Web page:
Abstract/Session Information for Program Number 408W
Session Information
Session Title: Complex Traits: Theory and Methods   Session Type: Poster
Session Location: Exhibit Hall, Level 2, Convention Center   Session Time: Wed 10:00AM-7:00PM
Abstract Information
Program Number: 408W  Presentation Time: Wed, Oct 12, 2011, 3:00PM-4:00PM
Abstract Content
Prediction of complex multifactorial disease: comparing family history and genetics. C. B. Do1, J. M. Macpherson1, D. A. Hinds1, B. Naughton1, U. Francke1,2, N. Eriksson1 1) 23andMe, Inc, Mountain View, CA; 2) Stanford University School of Medicine, Stanford, CA.

   In clinical practice, family history is generally considered an important risk factor for a wide variety of complex diseases. Over the last several years, however, commercial SNP-based tests for low penetrance common variants associated with complex diseases have become increasingly available. Although the use of family history and genetic risk prediction is well understood for simple Mendelian disorders, to date, little is known regarding the relative performance of these methods for diseases with complex multifactorial inheritance.
   Using quantitative genetic theory, we analyze the influence of disease architecture on the predictive capacity of family history and genetic models with the goal of understanding the range of scenarios in which one of the approaches may be advantageous compared to the other. We find that for extremely common multifactorial disorders (10% prevalence, e.g., type 2 diabetes in the United States), an idealized family history-based algorithm can achieve predictive accuracies on par with SNP-based models that account for 20-30% of the heritability of the disease, meeting or exceeding what SNP-based models have achieved thus far. However, many diseases of important public health consequence are neither extremely common nor extremely rare, occurring in one out of every 100 to 1,000 individuals (e.g., Crohn's disease). For these diseases of moderate frequency, the point of equivalency occurs at only 1-4% of the variance explained, well within the detection limits of GWAS today. These findings suggest that for less common diseases, currently known genetic factors may in fact already be better discriminators of risk than their family history-based counterparts, despite the large fraction of missing heritability that remains to be explained.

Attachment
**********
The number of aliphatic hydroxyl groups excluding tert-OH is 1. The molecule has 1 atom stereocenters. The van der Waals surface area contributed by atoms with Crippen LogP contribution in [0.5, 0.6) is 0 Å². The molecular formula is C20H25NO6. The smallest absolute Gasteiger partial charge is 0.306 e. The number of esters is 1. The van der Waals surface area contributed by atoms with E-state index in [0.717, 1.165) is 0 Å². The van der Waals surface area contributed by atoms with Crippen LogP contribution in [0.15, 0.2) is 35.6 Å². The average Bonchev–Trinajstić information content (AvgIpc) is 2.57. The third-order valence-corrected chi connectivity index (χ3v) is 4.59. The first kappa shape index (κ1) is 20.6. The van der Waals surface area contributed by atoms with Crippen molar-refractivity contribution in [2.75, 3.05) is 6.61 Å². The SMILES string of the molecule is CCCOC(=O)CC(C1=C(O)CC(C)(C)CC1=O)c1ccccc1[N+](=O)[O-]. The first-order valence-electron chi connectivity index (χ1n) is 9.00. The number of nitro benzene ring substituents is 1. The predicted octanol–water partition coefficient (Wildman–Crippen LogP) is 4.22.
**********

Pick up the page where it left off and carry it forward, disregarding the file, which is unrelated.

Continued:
Our results provide insight into the influence of disease architecture on risk prediction performance and its implications for clinical practice. In particular, our findings highlight the potential pitfalls of drawing conclusions regarding the relative merits of family history and genetics without considering the broad spectrum of human disorders, and illustrate the importance of considering both family history and genetics in combination when evaluating an individual's predisposition to disease.

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